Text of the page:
RUSSIAGATE'S MISSING PIECES
What was not said in the Durham Report?
The first thing to understand about John Durham is that he was a fearless prosecutor who went after organized crime and put in prison retired and active FBI agents who protected the mob for money or other enticements. One of the agents he stopped had enabled James “Whitey” Bulger Jr., once one of America’s most wanted men, the Winter Hill Gang boss who evaded arrest for sixteen years.
In his forty-five years as a state and federal prosecutor in Connecticut and Virginia, Durham worked often and closely with FBI agents, especially on cases that involved violations of federal racketeering statutes.
Durham also handled two inquiries into the CIA’s conduct in the War on Terror, and he did so without angering his superiors in the executive branch. In one case he was asked to investigate the alleged destruction of CIA videotapes of detainee interrogations, the so-called torture tapes. His final report on the matter remains secret, and he recommended that no charges be filed. He was later asked to lead a Justice Department inquiry into the legality of the CIA’s “enhanced interrogation techniques” that resulted in the death of two detainees. In that case, he was told that officers who were given and obeyed what were determined to be illegal orders—there were many of those after 9/11—could not be prosecuted. No charges were filed.
Durham’s 306-page report was made public on May 15, and it pleased no one with its focus on the obvious. The journalist Susan Schmidt, whose byline was a must-read when she was a reporter for the Washington Post, pointed out on Racket News that Durham said the FBI would have done less damage to its reputation if it had scrutinized the questionable actions of the Clinton campaign in 2016: the Feds “might at least have cast a critical eye on the phony evidence they were gathering.”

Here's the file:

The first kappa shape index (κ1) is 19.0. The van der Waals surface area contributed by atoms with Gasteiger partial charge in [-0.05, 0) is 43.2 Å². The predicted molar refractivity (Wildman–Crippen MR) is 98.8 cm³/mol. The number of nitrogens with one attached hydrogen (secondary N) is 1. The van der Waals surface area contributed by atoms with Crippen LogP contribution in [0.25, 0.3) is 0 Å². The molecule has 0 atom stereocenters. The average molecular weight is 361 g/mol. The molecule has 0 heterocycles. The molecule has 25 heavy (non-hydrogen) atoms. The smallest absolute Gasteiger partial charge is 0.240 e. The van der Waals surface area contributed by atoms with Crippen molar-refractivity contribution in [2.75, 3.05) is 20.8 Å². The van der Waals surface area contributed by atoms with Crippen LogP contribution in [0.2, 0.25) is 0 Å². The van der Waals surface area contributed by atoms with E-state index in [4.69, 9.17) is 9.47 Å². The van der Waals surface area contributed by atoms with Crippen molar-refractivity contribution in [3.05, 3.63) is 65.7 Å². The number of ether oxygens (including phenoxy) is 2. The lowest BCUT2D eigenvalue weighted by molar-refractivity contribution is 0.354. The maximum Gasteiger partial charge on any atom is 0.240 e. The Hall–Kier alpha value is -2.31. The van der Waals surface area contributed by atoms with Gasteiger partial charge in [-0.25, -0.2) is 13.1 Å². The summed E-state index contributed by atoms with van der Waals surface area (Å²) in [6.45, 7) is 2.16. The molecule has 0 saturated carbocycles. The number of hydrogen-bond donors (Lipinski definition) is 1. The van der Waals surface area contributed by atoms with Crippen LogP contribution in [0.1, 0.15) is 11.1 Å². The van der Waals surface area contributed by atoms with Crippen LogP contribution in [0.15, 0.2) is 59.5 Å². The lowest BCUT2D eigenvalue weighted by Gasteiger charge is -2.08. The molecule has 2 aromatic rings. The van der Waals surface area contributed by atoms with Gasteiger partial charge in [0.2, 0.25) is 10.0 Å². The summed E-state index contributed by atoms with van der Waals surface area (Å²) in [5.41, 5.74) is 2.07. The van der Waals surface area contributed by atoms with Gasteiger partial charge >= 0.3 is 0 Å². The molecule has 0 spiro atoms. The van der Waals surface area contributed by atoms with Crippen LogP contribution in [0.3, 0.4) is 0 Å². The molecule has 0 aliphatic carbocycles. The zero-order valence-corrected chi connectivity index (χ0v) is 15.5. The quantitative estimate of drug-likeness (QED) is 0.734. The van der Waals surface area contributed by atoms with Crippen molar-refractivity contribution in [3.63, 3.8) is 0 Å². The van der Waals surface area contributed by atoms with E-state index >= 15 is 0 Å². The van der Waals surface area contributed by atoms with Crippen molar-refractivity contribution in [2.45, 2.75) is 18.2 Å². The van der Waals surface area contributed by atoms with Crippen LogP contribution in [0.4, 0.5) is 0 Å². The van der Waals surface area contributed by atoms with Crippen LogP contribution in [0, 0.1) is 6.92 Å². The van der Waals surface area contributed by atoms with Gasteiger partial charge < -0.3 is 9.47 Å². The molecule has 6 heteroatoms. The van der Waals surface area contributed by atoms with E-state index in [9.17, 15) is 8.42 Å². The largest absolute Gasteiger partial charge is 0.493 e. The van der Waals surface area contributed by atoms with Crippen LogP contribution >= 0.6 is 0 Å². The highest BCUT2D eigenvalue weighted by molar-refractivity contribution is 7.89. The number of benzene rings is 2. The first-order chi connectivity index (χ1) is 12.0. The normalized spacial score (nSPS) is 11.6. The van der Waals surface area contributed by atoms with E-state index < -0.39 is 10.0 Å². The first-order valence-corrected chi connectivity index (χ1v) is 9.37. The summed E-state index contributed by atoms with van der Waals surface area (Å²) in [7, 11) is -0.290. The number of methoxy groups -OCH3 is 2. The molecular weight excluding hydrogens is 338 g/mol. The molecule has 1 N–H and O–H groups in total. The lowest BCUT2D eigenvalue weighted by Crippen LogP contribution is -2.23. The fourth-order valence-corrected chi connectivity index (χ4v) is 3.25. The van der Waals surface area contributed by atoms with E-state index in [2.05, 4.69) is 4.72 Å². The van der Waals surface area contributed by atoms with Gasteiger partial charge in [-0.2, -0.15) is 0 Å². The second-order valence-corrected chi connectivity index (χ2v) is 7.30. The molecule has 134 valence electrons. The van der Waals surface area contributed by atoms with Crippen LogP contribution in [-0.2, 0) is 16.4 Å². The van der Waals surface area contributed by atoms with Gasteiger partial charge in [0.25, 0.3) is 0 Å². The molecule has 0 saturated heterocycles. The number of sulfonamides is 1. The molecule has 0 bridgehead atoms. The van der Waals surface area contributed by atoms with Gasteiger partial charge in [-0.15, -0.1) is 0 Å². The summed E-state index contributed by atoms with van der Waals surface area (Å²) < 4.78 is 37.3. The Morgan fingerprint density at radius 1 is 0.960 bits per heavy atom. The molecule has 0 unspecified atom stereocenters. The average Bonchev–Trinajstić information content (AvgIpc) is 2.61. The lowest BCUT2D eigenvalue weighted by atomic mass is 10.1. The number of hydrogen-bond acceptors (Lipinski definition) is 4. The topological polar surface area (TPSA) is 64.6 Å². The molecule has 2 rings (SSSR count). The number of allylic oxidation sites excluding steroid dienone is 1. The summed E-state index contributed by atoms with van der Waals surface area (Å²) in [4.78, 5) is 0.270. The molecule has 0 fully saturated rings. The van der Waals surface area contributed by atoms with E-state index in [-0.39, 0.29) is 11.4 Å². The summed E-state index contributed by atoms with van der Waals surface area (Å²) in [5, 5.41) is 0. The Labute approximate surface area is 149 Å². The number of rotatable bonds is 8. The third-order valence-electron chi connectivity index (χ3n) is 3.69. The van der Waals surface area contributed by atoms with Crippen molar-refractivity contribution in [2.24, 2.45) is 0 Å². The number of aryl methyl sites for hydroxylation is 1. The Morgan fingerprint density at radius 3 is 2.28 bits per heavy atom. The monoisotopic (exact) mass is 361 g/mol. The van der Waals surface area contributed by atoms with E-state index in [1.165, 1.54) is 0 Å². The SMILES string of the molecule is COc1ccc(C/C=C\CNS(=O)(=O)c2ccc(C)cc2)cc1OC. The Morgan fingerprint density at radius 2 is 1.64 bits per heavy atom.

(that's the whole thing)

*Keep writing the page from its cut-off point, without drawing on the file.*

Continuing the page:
Schmidt was highlighting a moment in Durham’s report where he hints at the real story: Russiagate was a fraud initiated by the Clinton campaign and abetted by political reporters in Washington and senior FBI officials who chose to look the other way. Durham writes: “In late July 2016, US intelligence agencies obtained insight into Russian intelligence analysis alleging that US Presidential candidate Hillary Clinton had approved a campaign plan to stir up a scandal against US Presidential candidate Donald Trump by tying him to Putin and the Russians’ hacking of the Democratic National Committee.”
He continues: “this intelligence—taken at face value—was arguably highly relevant and exculpatory because it could be read in fuller context, and in combination with other facts, to suggest that materials such as the Steele Dossier reports and the Alfa Bank allegations . . . were part of a political effort to smear a political opponent and to use the resources of the federal government’s law enforcement and intelligence agencies in support of a political objective.”
Durham goes on to cite many instances of public statements and private communications of Clinton campaign staffers that were “consistent with the substance of the purported plan.” He finds evidence to suggest that “at least some officials within the campaign were seeking information about the FBI's response to the DNC hack, which would be consistent with, and a means of furthering, the purported plan.” He adds that “the campaign's funding of the Steele Reports and Alfa Bank allegations . . . provide some additional support for the credibility to the information set forth in the Clinton Plan intelligence.”
However, his report focuses on who knew about the Clinton Plan intelligence and when they knew of it, while “the details of the Clinton Plan intelligence,” “facts that heightened the potential relevance of this intelligence to” Durham’s inquiry, and his team’s “efforts to verify or refute the key claims found in this intelligence” are confined to a Classified Appendix.
It became evident to some members of Durham’s staff that the real story was not about whether or not Trump had pee parties in a Moscow hotel room—one of the headline-producing allegations in the Steele Dossier that consumed the Washington press corps in the aftermath of Trump’s victory in the 2016 election. The issue was whether the Clinton campaign, in its constant leaking of false accusations and false data, had crossed a line.